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Most of the projects needs an LCD display for viewing a number of parameter values. While you are doing a project with a microcontroller, you have to interface a common LCD display(2x16) using parallel interface which needs a total of 11 pins of controller to be used. 8 line are for 8bit data and three control lines namely RS, W/R and E. one solution is to write code for a 4bit interfacing using only four data line which may indeed reduces four data line but it is having heavy coding. While using an Arduino board you can interface an LCD pretty simply by 4bit using the "LiquidCrystal.h" library. Using this library, you only needed to specify the data pins and mode of operation(16x1 or 16x2 or 16x4 etc). But it still need four line for interfacing. In this simple project I am explaining how to interface an LCD(16x2) module with only two wires which take only two pins of you Arduino board.

Step 1: The Protocol

In order to interface the LCD using only Two pins, we must need a serial communication, but we can not use USART or I2C / TWI directly because it is not supported by the LCD module like a one shown in the picture. But we can send serial data from Arduino to a serial to parallel converter ic which in turns converts the serial data from Arduino in to 8bit parallel line and connect to the LCD. We can use USART or I2C / TWI protocol for this purpose but note that the protocol which you are using for sending serial data must be supported by your serial to parallel converter ic. So now we need to find out a serial to parallel converter ic which support one of this protocol. Please note the following two points.

1. If you converter ic supports USART(USART to Parallel), you can only connect one LCD module.

2. If you converter ic supports I2C / TWI, you can connect more than one LCD module and also another devices which supports I2C / TWI on the same two line because in this protocol you can set unique address for each device.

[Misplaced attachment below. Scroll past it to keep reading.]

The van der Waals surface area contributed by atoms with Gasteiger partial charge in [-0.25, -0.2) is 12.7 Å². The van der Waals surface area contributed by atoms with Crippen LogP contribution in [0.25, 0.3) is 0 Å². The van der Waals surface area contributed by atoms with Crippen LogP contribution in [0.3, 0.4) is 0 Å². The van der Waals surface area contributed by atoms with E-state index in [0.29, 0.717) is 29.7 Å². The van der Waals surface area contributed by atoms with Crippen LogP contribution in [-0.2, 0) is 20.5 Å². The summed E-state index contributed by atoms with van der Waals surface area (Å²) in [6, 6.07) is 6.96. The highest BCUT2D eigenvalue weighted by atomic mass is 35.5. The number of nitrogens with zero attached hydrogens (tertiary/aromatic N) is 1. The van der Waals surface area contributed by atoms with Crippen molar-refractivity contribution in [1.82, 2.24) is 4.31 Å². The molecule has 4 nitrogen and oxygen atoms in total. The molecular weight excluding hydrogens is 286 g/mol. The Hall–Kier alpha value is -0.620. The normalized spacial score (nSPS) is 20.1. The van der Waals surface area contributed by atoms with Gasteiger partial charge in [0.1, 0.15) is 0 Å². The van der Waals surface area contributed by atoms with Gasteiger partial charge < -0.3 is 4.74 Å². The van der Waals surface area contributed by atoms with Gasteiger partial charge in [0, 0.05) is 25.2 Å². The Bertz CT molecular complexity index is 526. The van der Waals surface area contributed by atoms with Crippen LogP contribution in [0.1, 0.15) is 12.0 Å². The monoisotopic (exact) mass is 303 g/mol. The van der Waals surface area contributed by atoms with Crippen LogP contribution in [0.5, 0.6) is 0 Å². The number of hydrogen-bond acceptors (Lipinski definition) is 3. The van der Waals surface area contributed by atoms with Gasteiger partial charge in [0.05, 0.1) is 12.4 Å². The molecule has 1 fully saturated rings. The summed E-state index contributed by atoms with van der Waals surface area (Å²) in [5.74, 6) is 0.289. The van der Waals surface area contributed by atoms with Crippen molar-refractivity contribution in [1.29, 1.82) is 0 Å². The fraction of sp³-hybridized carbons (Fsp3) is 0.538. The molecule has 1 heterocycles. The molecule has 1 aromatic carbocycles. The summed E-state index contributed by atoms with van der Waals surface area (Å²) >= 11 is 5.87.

So it is better to use one which having I2C / TWI protocol. Philips has got an ic named PCF8574AT

Step 2: PCF8574AT Remote 8-bit I/O Expander for I2C-bus

PCF8574AT converts I2C-bus serial data into 8bit parallel data suitable for connecting an LCD. By observing the pin diagram, SDA and ACL are I2C-bus line through which the data coming in to the ic and P0 to P7 are the parallel 8bit output which is connected to the 8bit input lines of the LCD.

Step 3: Setting Address for PCF8574AT

the fist four bits of the address register are fixed. the bits named A0,A1,A2 are user defined bits. so there will be 2^3=8 address are possible, so you can use a maximum of 8ics in line. For setting the address of your LCD, change A0,A1,A2 values. for example if these values are 0 (A0=0,A1=0,A2=0), then the address is 20 in hexadecimal. if these values are 1 (A0=1,A1=1,A2=1), then the address is 2E in hexadecimal. You can wire the ic with LCD or you can buy a an interface board that will be explained in the next step.

Step 4: I2C Interface LCD Module

An I2C interface LCD module is shown in the figure which is having the ic PCF8574AT. the default address for this module is 27 in hex. Use this address by default or you can change if you are using more than one module by setting A0 A1 A2 pins.

Step 5: Arduino Code

Before coding in Arduino, you need LiquidCrystal_I2C library .

#include <LiquidCrystal_I2C.h>

#include<Wire.h>

LiquidCrystal_I2C lcd(0x27,16,2); // set the LCD address to 0x27 for a 16 chars and 2 line display


void setup()

{

lcd.init(); // initialize the lcd

lcd.backlight(); //Turn on back light

lcd.setCursor(0,0); //cursor position

lcd.print("A"); // print A

LCD_string_write("HELLO"); // for printing a word (string)use this

}

void loop()
{ }


void LCD_string_write(const char *value)
{

int i=0;

while(value[i]!='\0')

{

lcd.print(value[i]); // sending data on CD byte by byte

i++;

}

}

<p>Interesting trick. Thanks for sharing the info.</p>

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